This prediction was informed by observable decisions made by government, both at the federal and state levels, that have resulted in the underlying economic fragilities described above. These same very decisions, according to Boushey, offer a roadmap for structuring an inclusive roadmap to economic recovery.

First among these decisions, is handing off too much of government’s obligations to the private market, said Boushey. She credits that decision with what many view as a failed federal response to the pandemic.

The economic challenges we are facing are 100 percent because we have not had the capacity, or the institutions have not been capable, of keeping the coronavirus in check compared to other countries. So, the economic damage has been much greater and more far reaching than it needed to be.”

Bouchey went on to make a prediction regarding the intersection between COVID-19 transmission and economic policy at the state and local levels, saying that evidence would indicate that states and localities with paid sick days and paid family and medical level would see lower transmission rates.

While Washington State does have policies in place to ensure paid sick days and paid family leave, Boushey said “a quarter of all US workers and seven out of 10 low income workers did not have access to paid sick days.”

Responding to a question from Sen. Rebecca Saldaña about how the state’s tax base and economic diversification might intersect to impact economic recovery, Boushey said Washington’s primary impediment to reversing inequality and concentrated economic power would be its tax structure.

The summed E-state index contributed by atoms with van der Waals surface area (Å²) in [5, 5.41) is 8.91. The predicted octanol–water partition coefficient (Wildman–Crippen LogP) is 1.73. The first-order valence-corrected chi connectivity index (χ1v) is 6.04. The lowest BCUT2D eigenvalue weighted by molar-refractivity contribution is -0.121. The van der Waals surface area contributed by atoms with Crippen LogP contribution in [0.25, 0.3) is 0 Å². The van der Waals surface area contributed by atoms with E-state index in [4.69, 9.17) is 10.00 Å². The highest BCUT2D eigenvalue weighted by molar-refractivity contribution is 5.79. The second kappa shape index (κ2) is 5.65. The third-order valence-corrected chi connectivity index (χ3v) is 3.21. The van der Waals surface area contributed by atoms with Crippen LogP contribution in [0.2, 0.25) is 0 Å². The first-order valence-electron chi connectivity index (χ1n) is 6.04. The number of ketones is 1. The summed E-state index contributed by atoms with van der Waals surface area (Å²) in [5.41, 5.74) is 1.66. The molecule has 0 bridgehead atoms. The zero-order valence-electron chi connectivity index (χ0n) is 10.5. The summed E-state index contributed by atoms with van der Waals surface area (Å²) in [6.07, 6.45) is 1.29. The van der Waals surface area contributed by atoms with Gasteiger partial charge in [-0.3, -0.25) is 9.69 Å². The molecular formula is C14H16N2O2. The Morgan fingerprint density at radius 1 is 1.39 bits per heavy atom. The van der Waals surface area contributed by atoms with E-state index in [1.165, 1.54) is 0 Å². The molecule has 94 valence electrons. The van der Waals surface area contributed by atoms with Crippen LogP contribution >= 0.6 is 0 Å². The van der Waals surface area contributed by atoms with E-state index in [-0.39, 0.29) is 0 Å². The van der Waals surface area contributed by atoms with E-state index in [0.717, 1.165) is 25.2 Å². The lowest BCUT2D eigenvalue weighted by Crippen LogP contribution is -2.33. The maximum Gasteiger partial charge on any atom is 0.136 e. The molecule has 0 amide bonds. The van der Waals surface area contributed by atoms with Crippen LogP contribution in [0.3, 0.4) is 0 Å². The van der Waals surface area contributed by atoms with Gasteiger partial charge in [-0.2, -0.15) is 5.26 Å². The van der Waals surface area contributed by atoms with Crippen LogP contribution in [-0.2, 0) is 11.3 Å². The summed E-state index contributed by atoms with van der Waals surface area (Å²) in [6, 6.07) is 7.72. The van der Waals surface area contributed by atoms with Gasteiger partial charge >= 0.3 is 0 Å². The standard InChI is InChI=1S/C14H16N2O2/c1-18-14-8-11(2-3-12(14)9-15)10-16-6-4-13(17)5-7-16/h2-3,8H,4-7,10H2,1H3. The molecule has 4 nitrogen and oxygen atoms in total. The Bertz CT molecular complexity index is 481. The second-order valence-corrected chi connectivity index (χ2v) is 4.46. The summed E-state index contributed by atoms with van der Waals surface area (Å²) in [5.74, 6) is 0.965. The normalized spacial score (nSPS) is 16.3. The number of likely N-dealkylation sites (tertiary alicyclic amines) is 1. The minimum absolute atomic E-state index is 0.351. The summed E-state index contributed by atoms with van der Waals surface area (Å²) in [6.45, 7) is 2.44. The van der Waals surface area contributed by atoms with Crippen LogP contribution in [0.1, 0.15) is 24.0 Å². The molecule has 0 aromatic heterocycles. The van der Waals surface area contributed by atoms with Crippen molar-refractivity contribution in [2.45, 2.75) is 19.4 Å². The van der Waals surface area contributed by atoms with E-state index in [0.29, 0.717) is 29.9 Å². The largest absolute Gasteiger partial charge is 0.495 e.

What we know from decades of economic research is that relying on the kinds of taxes that Washington does is highly regressive, and that shows up in the data…While Washington State has had income growth and has diversified its economy, it’s not like having this regressive tax structure has made it the fastest growing state every year for the past 50 years,” said Boushey.

Boushey asserted that a capital gains tax would provide a counterweight to the trends she described and would not affect the industrial composition and diversification of Washington State’s economy. What a capital gains tax would mean for Washington State’s economy is an ongoing subject of debate.

Responding to a question from Sen. Shelly Short – who represents a rural district in Eastern Washington – about how manufacturing would play into long term economic recovery, Boushey said the pandemic has revealed a weakened manufacturing base and hampered supply chains.

Boushey derived confidence from the increased awareness surrounding the importance of a robust manufacturing base. This awareness could motivate policymakers to support tax incentives that encourage onshoring and local investment.

At the hearing, the committee also heard from experts on broadband, health care, and local economic development to assess how those issues will impact the state’s economic recovery. A video of the entire hearing can be viewed on TVW.